However, there are additional offsets sources that are not included in the research studies discussed earlier that have the potential to compliment production agriculture.  For example, in addition to biochar’s potential to sequester large amounts of carbon (AgMRC Renewable Energy Newsletter, article Using Biochar Systems to Sequester Carbon), it also has the potential to improve agriculture’s production capacity (AgMRC Renewable Energy Newsletter article, Biochar – A Multitude of Benefits).  Improving the efficiency of nitrogen fertilizer usage holds the potential to reduce farmer production costs while reducing nitrous oxide emissions and creating offset income.  Cattle dietary improvements hold the potential to improve feed efficiency while reducing methane emissions from enteric fermentation (cattle emit methane through a digestive process that is unique to ruminant animals) and creating offset income.  Due to agriculture’s potential to reduce emissions and sequester carbon, it is likely that additional offset opportunities will emerge in the coming decades.  These sources, especially biochar, hold the potential to generate significant additional income for farmers and landowners from the sale of carbon offsets while maintaining or increasing the efficiency and production capacity of U.S. agriculture.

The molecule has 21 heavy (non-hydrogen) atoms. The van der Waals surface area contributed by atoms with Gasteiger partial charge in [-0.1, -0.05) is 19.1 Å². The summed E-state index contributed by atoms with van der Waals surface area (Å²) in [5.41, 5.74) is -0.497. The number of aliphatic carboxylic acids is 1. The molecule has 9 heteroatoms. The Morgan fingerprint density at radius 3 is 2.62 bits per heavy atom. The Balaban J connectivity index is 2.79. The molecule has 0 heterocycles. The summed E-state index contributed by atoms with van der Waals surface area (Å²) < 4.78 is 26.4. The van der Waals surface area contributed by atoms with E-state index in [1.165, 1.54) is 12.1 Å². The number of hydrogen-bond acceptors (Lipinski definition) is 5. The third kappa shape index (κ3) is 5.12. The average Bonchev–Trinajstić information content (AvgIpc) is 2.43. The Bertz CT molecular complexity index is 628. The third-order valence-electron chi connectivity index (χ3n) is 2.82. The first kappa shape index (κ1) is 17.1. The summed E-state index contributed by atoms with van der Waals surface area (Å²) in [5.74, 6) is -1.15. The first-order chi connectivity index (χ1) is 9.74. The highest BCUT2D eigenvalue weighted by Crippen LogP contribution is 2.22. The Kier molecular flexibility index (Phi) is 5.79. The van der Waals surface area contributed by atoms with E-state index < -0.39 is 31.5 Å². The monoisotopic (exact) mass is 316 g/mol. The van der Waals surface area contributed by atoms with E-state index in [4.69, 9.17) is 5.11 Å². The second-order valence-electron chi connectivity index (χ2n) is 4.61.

The revenue stream created from the sale of greenhouse gas offsets under a properly designed cap-and-trade system will compensate for some or all of the higher production costs from higher energy prices.  In addition, new revenue opportunities may exist for bioenergy feedstocks. 

This may not be true under a scenario of direct greenhouse gas regulation.  It appears as though agriculture’s net returns are decreased and additional regulations are imposed on farm businesses in this alternative. 

Any legislation that provides financial incentives for greenhouse gas offsets should not undercut the long-term production capacity of U.S. agriculture to meet the needs of an increasingly hungry world. So, climate change legislation should focus on developing offsets that are complimentary to the agricultural sector while discouraging or prohibiting those that are competitive.

However, controlling greenhouse gas emissions is critical for protecting U.S. agriculture’s production capacity from the ravages of uncontrolled climate change.  Inaction on effective climate change mitigation activities (both at the U.S. and world levels) leaves agriculture vulnerable to the vagaries of climate change not only in the U.S. (AgMRC Renewable Energy Newsletter article, Impact of Climate Change on Midwestern Agriculture) but in the world (AgMRC Renewable Energy Newsletter article, Impact of Climate Change on Global Agriculture).


  1. American Clean Energy Security Act of 2009 (ACES), H.R. 2454.
  1. EPA --Advance Notice of Proposed Rulemaking: Regulating Greenhouse Gas Emissions under the Clean Air Act
  1. Analysis of the Implications of Climate Change and Energy Legislation to the Agriculture Sector, Bio-Based Energy Analysis Group, Agricultural Policy Analysis Center, Department of Agricultural Economics, Institute of Agriculture, The University of Tennessee, November, 2009
  1. The Effects of Low-Carbon Policies on Net Farm Income – Working Paper, Agrilife Research and Extension, Texas A & M University; and the Nicholas Institute for Environmental Policy Solutions, Duke University, NI WP 09-04, September, 2009.
  1. Market Impact of Domestic Offset Programs, Working Paper 10-WP 502, Center for Agriculture and Rural Development, January 2010